The exhibition is called ‘A Brush with Japan’ so all the works will be inspired by Japan or Japanese gardens and will be held at the Gosford Regional Gallery. The gallery has a long cultural connection to Japan, and is surrounded by the Edogawa Garden which is laid out in the Japanese horticultural style.
My works are not Japanese in any literal sense, more representing my feelings and impressions of Japan. These ideas have suffused most of the work I have done this year. Above is my favourite piece, more of the piano keys. I have now painted eight or nine of these, and I have selected the three above to work together in one frame. The title for these is ‘Three Obi’, and I am very grateful to my blogging friend Julie Podstolski for suggesting it. Julie has a long and deep interest in all things Japanese – see her amazing drawings here.
The second framed work I made when I was experimenting with encaustic earlier this year. The support is Ampersand Gessobord, and there are layers of oil paint, Neocolors 2 – which are water-soluble oil pastels – and wax. The layers are built up and scraped back to reveal colours hidden below, a process of discovery and surprise. To me it suggested windswept snowfields, so that became the title.
This three dimensional work has been shown on this blog before, but a little more work has been done to it, just general tidying up and refining. I have another wonderful blogging friend, Poppytump, to thank for the title of this one, ‘The Hidden Secrets of the Geisha’. She came up with it when I last showed this, and to me it sums it up perfectly. There are little objects hidden within each part, and these are all stored away in the shelves. For some of Poppytump’s wonderful photos, sketches and poetic words, see here.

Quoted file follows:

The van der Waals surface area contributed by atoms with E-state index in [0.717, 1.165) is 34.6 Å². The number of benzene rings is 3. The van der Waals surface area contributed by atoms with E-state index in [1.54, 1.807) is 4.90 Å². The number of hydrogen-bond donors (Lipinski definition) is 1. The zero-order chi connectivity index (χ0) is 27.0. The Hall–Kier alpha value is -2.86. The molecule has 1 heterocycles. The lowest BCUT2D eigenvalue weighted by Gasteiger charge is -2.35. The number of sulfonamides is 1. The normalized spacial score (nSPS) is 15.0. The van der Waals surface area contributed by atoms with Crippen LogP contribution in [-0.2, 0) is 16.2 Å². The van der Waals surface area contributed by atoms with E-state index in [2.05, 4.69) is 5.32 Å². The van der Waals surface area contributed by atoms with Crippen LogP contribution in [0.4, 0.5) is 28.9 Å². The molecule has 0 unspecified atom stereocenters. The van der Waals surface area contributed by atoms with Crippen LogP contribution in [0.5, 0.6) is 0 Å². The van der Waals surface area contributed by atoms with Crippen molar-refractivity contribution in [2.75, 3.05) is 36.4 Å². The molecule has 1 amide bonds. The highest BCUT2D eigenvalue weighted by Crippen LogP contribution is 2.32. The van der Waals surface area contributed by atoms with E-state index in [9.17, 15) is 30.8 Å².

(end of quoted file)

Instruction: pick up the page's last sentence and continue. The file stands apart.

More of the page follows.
The last piece is ‘Architecture in Japan’ which I wrote about in my last blog, made from interlocking pieces of prints.
The works will be submitted at the end of this month, then I will be off on a long camping trip. I will be taking my sketchbook and my camera, so will do blog posts as and when I can. So please come along for the ride!
Last Friday was the opening night of the Australian Society of Miniature Art annual awards exhibition. The society is based in New South Wales, but we have members from all over Australia. There are generally two exhibitions a year, one for members only which is held in a different gallery each time, and the awards exhibition which is open to non-members.